Warning: Spoilers. I dragged friends to Piccadilly Circus over and over again and each one emerged from the theater as shaken as I. Here is a scathing burlesque of the idiocy of war set in WWI and driven by to tunes of the time, each one seemingly innocuous, but loaded with irony and acid just below the surface. The film is in brilliant color, but the audience is always made aware of the blackness of death hovering above it.
From early on with Maggi Smith coercing the boys to "take the shilling" and join up, to the shattering last scene where the camera pulls back to show row upon row of crosses, this is a genuine masterpiece. Now on DVD with additional features including comments from all the major players.
An all time favorite film because of the satire and today its nothing new same old thing. Each War seems to be worse than the last-lessons are never learned. Its the rich versus the poor-the officers who only got their commissions because they were born privileged. The film is obviously Anti War and wastes no opportunity to make pointed comments at the Masters of War.
The cavalier attitude to Death is emphasised when one leader reads out the figures of "Casualties privates and officers killed yesterday. So many of us in the United States are clueless about the significance of the red poppy which recurs so often in the movie. First of all, it is not an opium poppy. It is a symbol for peace.
John McCrae, one of the great poets who were killed in World War I, wrote in the following in his anti-war poem "In Flanders Fields": In Flanders fields the poppies blow Between the crosses, row by row,. If yea break faith with us who die We shall not sleep, though poppies grow In Flanders fields Anyway, shortly after WWI, in the early nineteen-twenties, the red poppy became the symbol of remembering and honoring the heroic dead.
The day for remembrance became November 11, the date World War One ended. It rarely even falls on November 11, and, when it does, most Americans view it simply as time off work. As critic Roger Ebert once said, OH! Like many a British muscial review, it contains little plot, much spirited music, and--in this case--the story of World War I.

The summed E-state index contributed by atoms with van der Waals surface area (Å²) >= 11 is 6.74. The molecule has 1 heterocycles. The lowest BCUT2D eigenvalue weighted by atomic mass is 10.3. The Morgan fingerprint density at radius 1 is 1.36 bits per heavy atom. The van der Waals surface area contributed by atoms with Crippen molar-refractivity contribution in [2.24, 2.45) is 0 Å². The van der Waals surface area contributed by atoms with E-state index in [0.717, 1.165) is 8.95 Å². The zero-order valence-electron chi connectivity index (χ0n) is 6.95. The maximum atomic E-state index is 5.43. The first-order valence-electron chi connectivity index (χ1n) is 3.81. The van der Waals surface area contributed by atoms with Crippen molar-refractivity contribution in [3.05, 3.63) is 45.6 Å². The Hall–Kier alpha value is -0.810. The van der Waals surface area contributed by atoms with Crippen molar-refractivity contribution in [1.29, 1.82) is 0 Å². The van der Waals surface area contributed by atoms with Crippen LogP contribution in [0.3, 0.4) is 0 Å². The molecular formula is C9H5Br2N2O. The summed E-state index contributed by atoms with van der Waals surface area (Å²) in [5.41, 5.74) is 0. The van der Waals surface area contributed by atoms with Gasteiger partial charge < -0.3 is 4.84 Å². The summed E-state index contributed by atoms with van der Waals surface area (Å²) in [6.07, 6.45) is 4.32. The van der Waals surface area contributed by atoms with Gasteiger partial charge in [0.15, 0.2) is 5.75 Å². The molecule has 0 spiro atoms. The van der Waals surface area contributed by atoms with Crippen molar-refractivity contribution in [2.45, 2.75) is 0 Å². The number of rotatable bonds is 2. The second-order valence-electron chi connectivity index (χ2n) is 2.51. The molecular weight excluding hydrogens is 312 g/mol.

Some portions, as even director Richard Attenborough admitted, go on too long; however, so many other portions are just brilliant. Like other Attenborough movies, one hates to dislike it because its subject matter is so worthwhile and commands respect will anyone do a remembrance film honoring the fallen dead of the present Iraqui conflict?
I know I gave it an 8, but I must say I don't quite know how to rate a movie like this one. There's nothing else in cinema like it. It's been thirty-five years since I first saw this movie. I remember it as well as any movie I've seen. I check every few months to see if it is available in any format. So far I haven't found it. It would be good if someone could be influenced to create a DVD version.
I'd buy it in a minute. I'd probably buy several copies and give them to special friends. It may be my favorite movie of all time. It's music that now brings a tear whenever I hear it. The portrayal of pompous generals and their subservient minions, as they are posting the numbers of deaths and casualties for the day, is beautifully done.
They were simply putting up numbers. But each number was often a death.